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I recently asked a question on which I am getting some pushback/suggestions. Since my question here is about the phrasing, I'll reproduce its initial contents here:

What were the motivations for Sri Lanka's banning of chemical fertilizers?

Sri Lanka is going through a serious crisis caused by a number of economic factors. One recurring theme, besides the Covid tourism crash, is the collapse of local agriculture following a ban on industrial fertilizers (or at least on importing them) in favor of all-organic fertilizers.

Googling the terms fertilizer sri lanka why quickly shows all sorts of issues with the implementation of this policy. From deficient Chinese imports to farmer productivity crashes.

But why was that ban implemented in the first place?

But as anyone's who's been here a while knows, asking this question leaves you open to close because:

Why isn’t this question suited for Politics Stack Exchange?

Questions asking for the internal motivations of people, how specific individuals would behave in hypothetical situations or predictions for future events are off-topic, because answers would be based on speculation and their correctness could not be verified with sources available to the public.

So I added an extra bit reminding that we can consider the government statements as well as opposition sources

  • what did the government's declarations of intent during its election campaigning cite as reasons?
  • what have opposition politicians/media cited as possible motivations?

And now I get a close vote

Needs more focus 1

This question currently includes multiple questions in one. It should focus on one problem only.

So what is the best format?

This is not necessarily all that complicated a question. Keep in mind, all the articles I had seen to date were articles about the impact of that ban, not the reason for that ban. I wasn't looking for the reasons-behind-the-reasons.

Government-issued reasons? Good for me. I may or may not agree with them, but at least I know what they said they were claiming it was for.

Opposition says: "Oh, it's because his wife owns a company which can benefit...". Well, assuming that it looks credible as information, then I also know a little bit more.

I mean, I could ask 2 questions:

  • What reasons did the Sri Lanka government give for the ban?

  • What reasons does the Sri Lanka opposition give for the ban?

... And then duplicate the body of the question.

Does that really help this site? Can we agree on a format that suits better?

2 Answers 2

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Don't ask for the "real reasons", ask for the "stated reasons".

By asking "Why did Arstotzka really close the Grestin border checkpoint?" you are opening up the question for all kinds of wild guesses and vague conspiracy theories.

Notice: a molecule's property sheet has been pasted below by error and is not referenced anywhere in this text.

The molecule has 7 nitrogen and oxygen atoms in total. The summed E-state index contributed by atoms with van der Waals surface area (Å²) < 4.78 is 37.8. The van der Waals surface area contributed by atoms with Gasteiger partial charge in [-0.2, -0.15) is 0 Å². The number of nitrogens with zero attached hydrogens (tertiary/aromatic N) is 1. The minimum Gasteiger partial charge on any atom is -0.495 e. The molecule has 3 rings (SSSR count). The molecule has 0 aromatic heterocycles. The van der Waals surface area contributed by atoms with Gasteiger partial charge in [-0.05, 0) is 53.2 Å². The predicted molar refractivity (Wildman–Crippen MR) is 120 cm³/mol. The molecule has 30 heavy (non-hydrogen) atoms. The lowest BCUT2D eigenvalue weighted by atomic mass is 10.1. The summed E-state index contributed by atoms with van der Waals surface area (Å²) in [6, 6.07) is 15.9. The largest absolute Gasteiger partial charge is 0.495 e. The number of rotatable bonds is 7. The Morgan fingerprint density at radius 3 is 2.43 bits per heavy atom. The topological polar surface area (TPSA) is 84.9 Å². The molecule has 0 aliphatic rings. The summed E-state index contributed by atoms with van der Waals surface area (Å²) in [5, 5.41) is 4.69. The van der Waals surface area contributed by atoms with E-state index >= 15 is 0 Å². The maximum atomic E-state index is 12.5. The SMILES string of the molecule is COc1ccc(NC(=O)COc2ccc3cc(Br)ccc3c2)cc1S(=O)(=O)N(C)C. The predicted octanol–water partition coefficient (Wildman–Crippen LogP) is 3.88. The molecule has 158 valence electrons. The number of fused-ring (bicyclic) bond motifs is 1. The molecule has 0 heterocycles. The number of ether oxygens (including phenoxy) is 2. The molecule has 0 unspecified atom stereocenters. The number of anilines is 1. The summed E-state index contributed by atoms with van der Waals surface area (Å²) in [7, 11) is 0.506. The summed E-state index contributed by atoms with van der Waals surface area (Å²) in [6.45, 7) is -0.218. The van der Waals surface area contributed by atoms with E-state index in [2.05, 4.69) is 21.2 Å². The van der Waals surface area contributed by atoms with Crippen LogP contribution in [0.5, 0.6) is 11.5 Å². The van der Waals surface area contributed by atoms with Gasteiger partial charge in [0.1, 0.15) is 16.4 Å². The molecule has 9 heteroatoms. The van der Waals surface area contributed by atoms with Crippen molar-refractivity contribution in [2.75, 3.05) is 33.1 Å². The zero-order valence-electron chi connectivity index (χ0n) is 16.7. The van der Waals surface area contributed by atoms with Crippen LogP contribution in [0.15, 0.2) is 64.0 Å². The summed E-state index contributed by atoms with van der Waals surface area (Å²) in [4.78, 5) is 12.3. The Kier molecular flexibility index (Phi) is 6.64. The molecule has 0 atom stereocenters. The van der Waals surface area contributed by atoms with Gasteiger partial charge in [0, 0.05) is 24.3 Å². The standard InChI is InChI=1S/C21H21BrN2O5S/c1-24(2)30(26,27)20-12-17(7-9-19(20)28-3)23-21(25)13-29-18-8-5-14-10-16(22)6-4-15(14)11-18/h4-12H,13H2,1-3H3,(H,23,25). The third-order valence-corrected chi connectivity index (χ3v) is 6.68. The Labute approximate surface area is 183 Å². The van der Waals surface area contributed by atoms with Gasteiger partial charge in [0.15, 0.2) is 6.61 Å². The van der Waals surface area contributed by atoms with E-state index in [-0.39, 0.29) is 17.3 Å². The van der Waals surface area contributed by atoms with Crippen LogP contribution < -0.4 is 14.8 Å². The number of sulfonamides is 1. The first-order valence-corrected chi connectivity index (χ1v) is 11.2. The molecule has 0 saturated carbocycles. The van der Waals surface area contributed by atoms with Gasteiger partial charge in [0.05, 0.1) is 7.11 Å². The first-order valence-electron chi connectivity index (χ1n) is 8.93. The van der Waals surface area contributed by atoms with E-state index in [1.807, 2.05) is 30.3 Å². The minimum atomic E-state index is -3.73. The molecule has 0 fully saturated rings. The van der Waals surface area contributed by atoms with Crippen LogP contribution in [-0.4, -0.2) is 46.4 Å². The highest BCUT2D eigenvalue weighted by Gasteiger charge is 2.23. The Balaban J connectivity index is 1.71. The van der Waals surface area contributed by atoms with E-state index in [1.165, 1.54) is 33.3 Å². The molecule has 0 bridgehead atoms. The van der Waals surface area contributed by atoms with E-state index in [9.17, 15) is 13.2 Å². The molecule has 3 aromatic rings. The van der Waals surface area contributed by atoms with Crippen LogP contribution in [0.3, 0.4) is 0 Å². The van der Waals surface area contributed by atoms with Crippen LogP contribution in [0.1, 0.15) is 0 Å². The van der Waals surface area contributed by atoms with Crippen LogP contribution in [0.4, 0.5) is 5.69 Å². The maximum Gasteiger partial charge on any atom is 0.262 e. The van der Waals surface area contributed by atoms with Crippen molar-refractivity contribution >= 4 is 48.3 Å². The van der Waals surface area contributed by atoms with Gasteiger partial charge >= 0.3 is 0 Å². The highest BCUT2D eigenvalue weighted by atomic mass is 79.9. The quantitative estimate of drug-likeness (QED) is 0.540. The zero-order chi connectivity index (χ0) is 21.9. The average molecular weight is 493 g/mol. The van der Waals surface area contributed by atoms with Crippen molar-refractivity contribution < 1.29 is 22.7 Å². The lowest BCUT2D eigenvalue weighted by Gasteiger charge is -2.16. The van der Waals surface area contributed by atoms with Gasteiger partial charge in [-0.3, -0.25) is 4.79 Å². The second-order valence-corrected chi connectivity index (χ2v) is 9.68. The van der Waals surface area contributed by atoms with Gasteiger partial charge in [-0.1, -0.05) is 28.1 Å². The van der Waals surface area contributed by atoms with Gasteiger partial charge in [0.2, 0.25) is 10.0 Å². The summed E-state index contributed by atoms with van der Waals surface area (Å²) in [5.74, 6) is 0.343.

But by asking "How did the Arstotzka government justify the closing of the Grestin border checkpoint?", you clearly request an answer which quotes an official source.

By asking "What did opposition politicians/media cited as possible motivations for the closing of the Grestin border checkpoint?" you are inviting all kinds of fringe theories and propaganda coming from questionable sources. If you look well enough, you can find some article written by some radical pundit pushing pretty much any weird conspiracy theory. And because it's on the Internet, there is now "the media" which says it, so it's a valid answer. And if someone questions the relevance of that particular pundit, then we will end up with another 50 comment debate about what media sources have what biases.

So you might want to be more specific and reduce the question to one possible source. Like "How did the official spokesperson of the order of EZIC comment on the closing of the Grestin border checkpoint?".

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  • different but related (and you have an excellent answer there) Why are most "Why did country X...?" & "Why does country X think...?" left open yet if it's an individual it's closed (we can't get into their head)?
    – uhoh
    Commented Jul 16, 2022 at 1:31
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    Sorry, this doesn't satisfactorily answer my question. I don't want to limit to only what the government says. some article written by some radical pundit pushing pretty much any weird conspiracy theory. No that doesn't fly either: people can upvote and downvote answers and even delete them. Regardless of the exact nature of the question, anyone quoting Breitbart to support their answers will not be received well so SE.Po users have enough agency and discernment not to be fooled by really bogus claims. Commented Jul 22, 2022 at 17:50